After an overall successful evaluation of the first phase of the programme in 2019, Connecting Diaspora for Development has now entered Phase 2 (CD4D2). Through the transfer of knowledge and expertise, CD4D2 engages diaspora to support the development of their countries of origin. It does so by matching the priority needs of these countries with the expertise of members of the diaspora residing in The Netherlands and the EU. The combination of their professional expertise, cultural affinity with their country of origin, as well as their commitment to contribute to development of that country places these diaspora professionals in a unique position. Encouraged and facilitated by the CD4D2 project, they operate as excellent agents for development. After special training by IOM The Netherlands the selected diaspora professionals are linked to institutions in four focus countries: Afghanistan, Iraq, Nigeria and Somalia. Through short physical and online assignments by means of which vital knowledge is effectively transferred, the diaspora experts actively contribute to the reinforcement of the public sector in their country of origin.
The Keihan Foundation: a success story
Among the many stories shared by Nina Staal and Dorien Deketele, the story of Niloufar Rahim stood out. Niloufar is a trained doctor and currently Chair of the Keihan Foundation. This Afghan-Dutch foundation was set up by Afghan students residing in The Netherlands, to build bridges between these two countries. Recognising their shared interest, IOM Netherlands and Keihan joined forces to encourage Afghani diaspora professionals living in The Netherlands to contribute to the development of their country of origin. With the support and training of the two organisations various professionals travelled to Afghanistan, enhancing the capacities of local hospitals and universities. Among these professionals was Niloufar Rahim. Niloufar has trained medical students and doctors in Kabul in clinical skills and also helped set up skills lab where medical students could practice their surgical skills.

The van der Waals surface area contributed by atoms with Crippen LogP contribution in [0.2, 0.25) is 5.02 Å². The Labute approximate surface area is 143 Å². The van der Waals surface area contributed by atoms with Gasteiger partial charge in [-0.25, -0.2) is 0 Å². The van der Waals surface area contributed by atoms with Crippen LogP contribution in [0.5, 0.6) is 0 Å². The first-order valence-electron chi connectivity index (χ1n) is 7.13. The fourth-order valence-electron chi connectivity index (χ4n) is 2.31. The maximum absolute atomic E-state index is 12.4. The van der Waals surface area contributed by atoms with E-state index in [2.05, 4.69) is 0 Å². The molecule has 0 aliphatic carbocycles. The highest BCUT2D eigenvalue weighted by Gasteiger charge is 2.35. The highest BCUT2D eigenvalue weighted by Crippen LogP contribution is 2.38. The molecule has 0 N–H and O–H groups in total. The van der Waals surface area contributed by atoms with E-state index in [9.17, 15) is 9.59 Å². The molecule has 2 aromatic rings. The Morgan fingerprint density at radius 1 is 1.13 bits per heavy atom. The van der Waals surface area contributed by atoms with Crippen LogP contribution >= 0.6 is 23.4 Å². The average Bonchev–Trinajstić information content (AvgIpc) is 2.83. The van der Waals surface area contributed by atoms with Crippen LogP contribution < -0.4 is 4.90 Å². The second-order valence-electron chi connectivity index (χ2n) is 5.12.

Learn more about Niloufar here or find other inspiring stories like those of Niloufar in this short video.
With a track record of 15 years of initiatives linking diaspora to their countries of origin, the CD4D2 project is by no means new territory for IOM Netherlands. “Over the years, we have learned how to be more demand driven through continuous monitoring efforts. We prepare our diaspora experts in line with the needs of the host institutions. In this way, when they leave on assignment, there is actual, demonstrable impact,” Nina Staal (Manager CD4D2) notes. “The whole idea is that diaspora experts are sent to their country of origin to transfer their knowledge and ensure that this knowledge will ‘stick’ after their short term assignment comes to an end. Throughout, we monitor the programme and after assignments we evaluate whether the identified needs of host institutions are met.” Based on this experience, IOM was able to improve the programme over time and identified a number of elements that are key in facilitating a successful knowledge transfer programme:
- Aligning the needs of host institutions with the expertise of diaspora professionals.
- Prepare both diaspora professionals and host institutions prior to the assignment and manage their expectations. To manage expectations of both parties, develop goals that are feasible within the time and scope of the assignment, thus avoiding disappointments.